This unceasing need to have things work out "just right" (in other words, the way we imagine it should be in our own minds) is simply clingy and controlling. We are trying to cling to an idea that may actually not be the best end game for us. Or we are trying to control a situation in which we're out of our league. As humans, we sure love our sense of control even if it's simply an illusion.

And control is an illusion in many instances. When it comes right down to it, the only things we really can control are the words we speak, the actions we take, and to some extent our thoughts and feelings. That's it. We might be able to influence more around us, but we truly cannot control most of what happens in the wider world out there.

Extreme attachment to a specific outcome can prevent us from achieving what we want for a variety of reasons, but I'll keep it to the spiritual for now (for a more thorough treatment of this topic, I have one full chapter on it in Awakenings from the Light). Clinging to the need for a particular outcome actually pushes the Divine grace away faster than anything else.

Attachment leaves little room for God to work in our lives. It prevents Spirit from helping out and perhaps bringing us something even better than we could have imagined. Sometimes I picture God simply saying with a chuckle, "Ok if you think you're so smart, let's just see what happens when I step back and let you try it your way for a while..."*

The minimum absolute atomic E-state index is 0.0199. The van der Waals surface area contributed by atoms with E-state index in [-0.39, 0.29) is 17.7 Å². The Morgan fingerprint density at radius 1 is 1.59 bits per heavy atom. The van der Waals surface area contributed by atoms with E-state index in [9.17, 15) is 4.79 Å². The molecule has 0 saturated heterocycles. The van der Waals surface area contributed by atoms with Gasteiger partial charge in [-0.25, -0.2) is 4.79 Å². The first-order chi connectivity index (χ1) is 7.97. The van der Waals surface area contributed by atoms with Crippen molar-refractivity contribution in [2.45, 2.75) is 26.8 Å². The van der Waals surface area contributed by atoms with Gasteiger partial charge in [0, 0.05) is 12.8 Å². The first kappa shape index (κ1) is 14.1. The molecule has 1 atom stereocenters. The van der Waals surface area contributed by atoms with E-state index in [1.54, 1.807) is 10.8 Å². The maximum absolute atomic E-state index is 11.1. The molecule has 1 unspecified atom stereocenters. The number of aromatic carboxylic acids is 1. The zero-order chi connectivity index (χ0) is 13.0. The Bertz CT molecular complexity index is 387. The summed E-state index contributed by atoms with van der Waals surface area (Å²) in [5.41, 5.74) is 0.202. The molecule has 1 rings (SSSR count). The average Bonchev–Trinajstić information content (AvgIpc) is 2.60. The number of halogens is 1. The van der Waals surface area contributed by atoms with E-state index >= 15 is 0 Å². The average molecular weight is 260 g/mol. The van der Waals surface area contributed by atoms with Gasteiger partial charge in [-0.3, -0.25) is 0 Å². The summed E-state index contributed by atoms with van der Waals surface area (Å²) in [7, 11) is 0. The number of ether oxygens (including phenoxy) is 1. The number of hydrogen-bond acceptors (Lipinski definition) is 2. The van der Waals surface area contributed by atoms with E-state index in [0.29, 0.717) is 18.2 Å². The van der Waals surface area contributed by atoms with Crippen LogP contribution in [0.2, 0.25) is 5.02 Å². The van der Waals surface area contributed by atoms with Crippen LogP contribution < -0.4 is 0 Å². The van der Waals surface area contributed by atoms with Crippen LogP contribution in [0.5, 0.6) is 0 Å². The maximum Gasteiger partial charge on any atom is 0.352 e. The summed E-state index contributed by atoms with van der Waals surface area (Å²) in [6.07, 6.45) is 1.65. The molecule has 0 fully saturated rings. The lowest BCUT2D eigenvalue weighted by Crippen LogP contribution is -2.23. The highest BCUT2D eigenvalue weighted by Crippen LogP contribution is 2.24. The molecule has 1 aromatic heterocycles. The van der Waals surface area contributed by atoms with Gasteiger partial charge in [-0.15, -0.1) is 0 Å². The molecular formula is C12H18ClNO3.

Think about it: if you're hellbent on a specific outcome that absolutely must happen the way you think it should, you may very well ignore other opportunities that come along because they don't fit your preconceived ideas. In my case, with my art sales, I had it in my brain that the only way I would achieve my financial goals is to have X number of galleries representing my art. I had my mind focused exclusively on the idea that gallery representation was the only way to sell art. And while it can be a great way to sell artwork, it's certainly not the only way to do so.

My attachment to a specific outcome has, in essence, shut out God and Divine grace. When I realized this, I also realized that it was time to change my mindset.